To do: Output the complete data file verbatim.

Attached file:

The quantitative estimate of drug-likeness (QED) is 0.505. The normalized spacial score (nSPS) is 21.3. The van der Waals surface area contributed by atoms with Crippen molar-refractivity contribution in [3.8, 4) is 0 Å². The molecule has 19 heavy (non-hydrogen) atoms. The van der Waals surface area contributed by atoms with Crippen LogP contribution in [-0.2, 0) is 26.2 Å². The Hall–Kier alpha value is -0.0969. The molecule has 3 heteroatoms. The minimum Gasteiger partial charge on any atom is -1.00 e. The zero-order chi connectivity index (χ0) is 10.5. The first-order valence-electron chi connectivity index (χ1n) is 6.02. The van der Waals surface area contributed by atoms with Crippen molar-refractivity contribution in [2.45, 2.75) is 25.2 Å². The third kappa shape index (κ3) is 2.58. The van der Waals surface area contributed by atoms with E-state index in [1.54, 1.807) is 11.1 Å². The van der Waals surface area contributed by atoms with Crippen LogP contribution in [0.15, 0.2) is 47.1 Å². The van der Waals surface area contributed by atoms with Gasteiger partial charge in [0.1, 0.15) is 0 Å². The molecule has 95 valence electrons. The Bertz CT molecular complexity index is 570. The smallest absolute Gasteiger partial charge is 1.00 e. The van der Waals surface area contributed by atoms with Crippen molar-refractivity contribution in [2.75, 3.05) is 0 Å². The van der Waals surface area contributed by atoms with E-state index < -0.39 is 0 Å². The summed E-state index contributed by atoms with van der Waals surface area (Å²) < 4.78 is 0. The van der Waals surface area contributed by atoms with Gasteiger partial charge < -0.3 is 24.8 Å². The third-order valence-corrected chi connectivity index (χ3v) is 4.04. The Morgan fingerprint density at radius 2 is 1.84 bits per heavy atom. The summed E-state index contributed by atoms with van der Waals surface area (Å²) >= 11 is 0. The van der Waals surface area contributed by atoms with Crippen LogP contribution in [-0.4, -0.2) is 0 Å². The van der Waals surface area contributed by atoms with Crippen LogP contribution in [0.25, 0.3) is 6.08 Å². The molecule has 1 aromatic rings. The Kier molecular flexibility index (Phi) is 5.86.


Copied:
The quantitative estimate of drug-likeness (QED) is 0.505. The normalized spacial score (nSPS) is 21.3. The van der Waals surface area contributed by atoms with Crippen molar-refractivity contribution in [3.8, 4) is 0 Å². The molecule has 19 heavy (non-hydrogen) atoms. The van der Waals surface area contributed by atoms with Crippen LogP contribution in [-0.2, 0) is 26.2 Å². The Hall–Kier alpha value is -0.0969. The molecule has 3 heteroatoms. The minimum Gasteiger partial charge on any atom is -1.00 e. The zero-order chi connectivity index (χ0) is 10.5. The first-order valence-electron chi connectivity index (χ1n) is 6.02. The van der Waals surface area contributed by atoms with Crippen molar-refractivity contribution in [2.45, 2.75) is 25.2 Å². The third kappa shape index (κ3) is 2.58. The van der Waals surface area contributed by atoms with E-state index in [1.54, 1.807) is 11.1 Å². The van der Waals surface area contributed by atoms with Crippen LogP contribution in [0.15, 0.2) is 47.1 Å². The van der Waals surface area contributed by atoms with Gasteiger partial charge in [0.1, 0.15) is 0 Å². The molecule has 95 valence electrons. The Bertz CT molecular complexity index is 570. The smallest absolute Gasteiger partial charge is 1.00 e. The van der Waals surface area contributed by atoms with Crippen molar-refractivity contribution in [2.75, 3.05) is 0 Å². The van der Waals surface area contributed by atoms with E-state index < -0.39 is 0 Å². The summed E-state index contributed by atoms with van der Waals surface area (Å²) < 4.78 is 0. The van der Waals surface area contributed by atoms with Gasteiger partial charge < -0.3 is 24.8 Å². The third-order valence-corrected chi connectivity index (χ3v) is 4.04. The Morgan fingerprint density at radius 2 is 1.84 bits per heavy atom. The summed E-state index contributed by atoms with van der Waals surface area (Å²) >= 11 is 0. The van der Waals surface area contributed by atoms with Crippen LogP contribution in [-0.4, -0.2) is 0 Å². The van der Waals surface area contributed by atoms with Crippen LogP contribution in [0.25, 0.3) is 6.08 Å². The molecule has 1 aromatic rings. The Kier molecular flexibility index (Phi) is 5.86.